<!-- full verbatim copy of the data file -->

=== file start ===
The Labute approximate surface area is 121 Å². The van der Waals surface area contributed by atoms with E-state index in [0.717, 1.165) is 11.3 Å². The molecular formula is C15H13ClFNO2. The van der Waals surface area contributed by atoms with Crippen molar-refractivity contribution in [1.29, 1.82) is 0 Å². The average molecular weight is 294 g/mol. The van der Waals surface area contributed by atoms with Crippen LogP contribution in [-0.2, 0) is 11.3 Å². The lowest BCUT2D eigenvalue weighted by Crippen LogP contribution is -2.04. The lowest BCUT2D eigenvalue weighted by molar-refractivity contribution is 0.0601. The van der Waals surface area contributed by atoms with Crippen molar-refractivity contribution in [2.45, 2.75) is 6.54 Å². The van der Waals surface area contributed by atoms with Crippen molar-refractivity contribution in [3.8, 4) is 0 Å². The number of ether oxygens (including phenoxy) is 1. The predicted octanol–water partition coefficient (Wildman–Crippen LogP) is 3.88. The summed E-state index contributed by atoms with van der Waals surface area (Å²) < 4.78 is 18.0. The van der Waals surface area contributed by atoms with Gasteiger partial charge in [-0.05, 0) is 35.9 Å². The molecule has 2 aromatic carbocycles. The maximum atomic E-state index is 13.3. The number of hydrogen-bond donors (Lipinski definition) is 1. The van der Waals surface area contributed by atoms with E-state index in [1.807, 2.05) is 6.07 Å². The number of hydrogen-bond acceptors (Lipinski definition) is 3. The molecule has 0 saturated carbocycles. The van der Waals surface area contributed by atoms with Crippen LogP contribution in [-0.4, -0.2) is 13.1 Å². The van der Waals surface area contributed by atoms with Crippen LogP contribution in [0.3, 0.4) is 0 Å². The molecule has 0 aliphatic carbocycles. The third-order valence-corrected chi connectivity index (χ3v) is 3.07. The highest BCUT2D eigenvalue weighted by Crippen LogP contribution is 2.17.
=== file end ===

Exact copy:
The Labute approximate surface area is 121 Å². The van der Waals surface area contributed by atoms with E-state index in [0.717, 1.165) is 11.3 Å². The molecular formula is C15H13ClFNO2. The van der Waals surface area contributed by atoms with Crippen molar-refractivity contribution in [1.29, 1.82) is 0 Å². The average molecular weight is 294 g/mol. The van der Waals surface area contributed by atoms with Crippen LogP contribution in [-0.2, 0) is 11.3 Å². The lowest BCUT2D eigenvalue weighted by Crippen LogP contribution is -2.04. The lowest BCUT2D eigenvalue weighted by molar-refractivity contribution is 0.0601. The van der Waals surface area contributed by atoms with Crippen molar-refractivity contribution in [2.45, 2.75) is 6.54 Å². The van der Waals surface area contributed by atoms with Crippen molar-refractivity contribution in [3.8, 4) is 0 Å². The number of ether oxygens (including phenoxy) is 1. The predicted octanol–water partition coefficient (Wildman–Crippen LogP) is 3.88. The summed E-state index contributed by atoms with van der Waals surface area (Å²) < 4.78 is 18.0. The van der Waals surface area contributed by atoms with Gasteiger partial charge in [-0.05, 0) is 35.9 Å². The molecule has 2 aromatic carbocycles. The maximum atomic E-state index is 13.3. The number of hydrogen-bond donors (Lipinski definition) is 1. The van der Waals surface area contributed by atoms with E-state index in [1.807, 2.05) is 6.07 Å². The number of hydrogen-bond acceptors (Lipinski definition) is 3. The molecule has 0 saturated carbocycles. The van der Waals surface area contributed by atoms with Crippen LogP contribution in [-0.4, -0.2) is 13.1 Å². The van der Waals surface area contributed by atoms with Crippen LogP contribution in [0.3, 0.4) is 0 Å². The molecule has 0 aliphatic carbocycles. The third-order valence-corrected chi connectivity index (χ3v) is 3.07. The highest BCUT2D eigenvalue weighted by Crippen LogP contribution is 2.17.